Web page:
Cabell education officials not keen on free lunch legislation
HUNTINGTON -- The House of Delegates will vote Friday on the West Virginia Feed to Achieve Act, a bill that would mandate that the state Department of Education and county boards of education create nonprofit foundations and solicit donations to help pay for food. The bill's primary intent, though, is to create a system in which students each breakfast and lunch for free.
Other than a two minor amendments in the House Education Committee, the bill has moved smoothly since being introduced in the Senate a few weeks ago by Sen. John Unger, D-Berkeley.
The bill sounds noble, but officials with Cabell County Schools have some serious concerns with the financial impact on food service budgets. Treasurer Jody Lucas and Food Service Director Rhonda McCoy said those students whose families pay for meals account for about $1.1 million of the department's $8.7 million budget. And that helps with the $4.2 million in labor costs within the department.
"It's hard to talk against feeding children for free, but I'm not sure this is the best way to do it," said Mike O'Dell, the assistant superintendent for Operations, who oversees Food Service.
Lucas said the county receives about $4.2 million from the federal government in meal reimbursements for students who qualify for free or reduced meals -- ranging from $1.55 to $1.85 per meal.
For students who pay, the cost is $1.35 for breakfast, $1.75 for lunch in the elementary and middle schools, and $2 for lunch in the high schools. The county receives a 27-cent reimbursement from the federal government for each of those meals.
Although the Feed to Achieve Act doesn't mandate that every student eat for free, that is the ultimate goal, as the bill cites the importance of healthy breakfasts and lunches for a child.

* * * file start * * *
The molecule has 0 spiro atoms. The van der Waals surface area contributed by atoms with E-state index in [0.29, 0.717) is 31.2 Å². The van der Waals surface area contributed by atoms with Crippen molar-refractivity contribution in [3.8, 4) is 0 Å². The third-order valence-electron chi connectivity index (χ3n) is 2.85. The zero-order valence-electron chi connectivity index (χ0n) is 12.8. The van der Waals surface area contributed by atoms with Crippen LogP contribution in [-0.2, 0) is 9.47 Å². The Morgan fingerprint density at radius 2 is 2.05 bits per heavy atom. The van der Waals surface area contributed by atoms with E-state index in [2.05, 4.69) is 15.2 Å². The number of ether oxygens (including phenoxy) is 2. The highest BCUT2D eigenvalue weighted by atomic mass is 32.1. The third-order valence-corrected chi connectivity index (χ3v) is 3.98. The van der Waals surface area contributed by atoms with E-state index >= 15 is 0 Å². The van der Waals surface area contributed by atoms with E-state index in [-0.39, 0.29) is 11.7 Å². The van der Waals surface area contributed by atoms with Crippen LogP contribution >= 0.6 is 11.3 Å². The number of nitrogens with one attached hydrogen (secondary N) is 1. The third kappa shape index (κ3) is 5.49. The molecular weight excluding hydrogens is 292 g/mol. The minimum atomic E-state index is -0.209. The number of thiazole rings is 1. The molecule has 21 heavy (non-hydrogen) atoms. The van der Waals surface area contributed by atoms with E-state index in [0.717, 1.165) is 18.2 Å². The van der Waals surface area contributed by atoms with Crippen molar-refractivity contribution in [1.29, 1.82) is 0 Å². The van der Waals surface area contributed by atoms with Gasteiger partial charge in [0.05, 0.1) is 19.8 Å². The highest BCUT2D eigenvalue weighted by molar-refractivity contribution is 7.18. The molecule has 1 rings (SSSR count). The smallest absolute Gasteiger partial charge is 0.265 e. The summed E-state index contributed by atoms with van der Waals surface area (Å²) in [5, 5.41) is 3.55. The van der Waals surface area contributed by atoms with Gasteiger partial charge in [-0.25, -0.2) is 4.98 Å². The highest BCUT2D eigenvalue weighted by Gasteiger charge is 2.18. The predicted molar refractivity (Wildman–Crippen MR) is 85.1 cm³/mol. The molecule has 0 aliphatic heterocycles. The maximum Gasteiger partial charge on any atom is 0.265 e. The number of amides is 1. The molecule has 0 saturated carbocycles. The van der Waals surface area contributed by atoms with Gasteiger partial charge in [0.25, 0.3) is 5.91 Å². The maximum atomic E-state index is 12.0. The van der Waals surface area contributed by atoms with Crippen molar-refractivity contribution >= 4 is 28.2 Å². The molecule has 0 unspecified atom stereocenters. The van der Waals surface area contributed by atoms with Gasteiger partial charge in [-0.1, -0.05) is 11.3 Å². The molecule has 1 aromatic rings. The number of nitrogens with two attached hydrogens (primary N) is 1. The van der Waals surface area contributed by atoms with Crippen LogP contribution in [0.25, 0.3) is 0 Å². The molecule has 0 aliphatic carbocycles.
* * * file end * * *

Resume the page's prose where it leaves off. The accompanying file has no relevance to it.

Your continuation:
The bill asks school systems to consider reducing or eliminating the cost to students if sufficient funds become available in the foundation accounts that would accept donations from entities and individuals in both the private and public sectors. It also stipulates the free meal initiative would be phased in first for all elementary schools as sufficient funds become available.
O'Dell and Lucas said that concerns them in that there is no assurance of donations on a year-to-year basis that would guarantee continuation of free meals each year.
And, they also said there are major expenses in setting up and maintaining a foundation, including fundraising and auditing.
The bill puts a timeline of no later than the 2015-2016 school year for adopting a delivery system that is approved by the Office of Child Nutrition, that ensures every student is given adequate opportunity to each breakfast, something Cabell County already does.
They also expressed concern with personnel costs. This year, the county is utilizing the new federal Community Eligibility Option that allows students to eat free at 15 elementary and middle schools based on food stamp benefit data.
Those schools, O'Dell said, have seen an uptick in student participation. That has resulted in adding full- or part-time cooks and purchasing additional food to meet the demand.
Feed to Achieve states that county boards of education can utilize the nonprofit funds or foundations "to offset the costs of providing free meals, after school and summer nutrition programs to elementary students."
But a few sections later, the bill states the funds raised or donated for the foundation must be used for food costs only.
Superintendent William Smith said if the bill passes, it needs further legislative interpretation. However, he said he would rather see the bill voted down and studied further.
"If there is a bill that needs studied, it's this one," Smith said. "It's wrought with problems ... and the collateral damage may be heavy."
Sen. Bob Plymale, D-Wayne, who was one of several sponsors of the bill, said those may be legitimate concerns that need to be considered.
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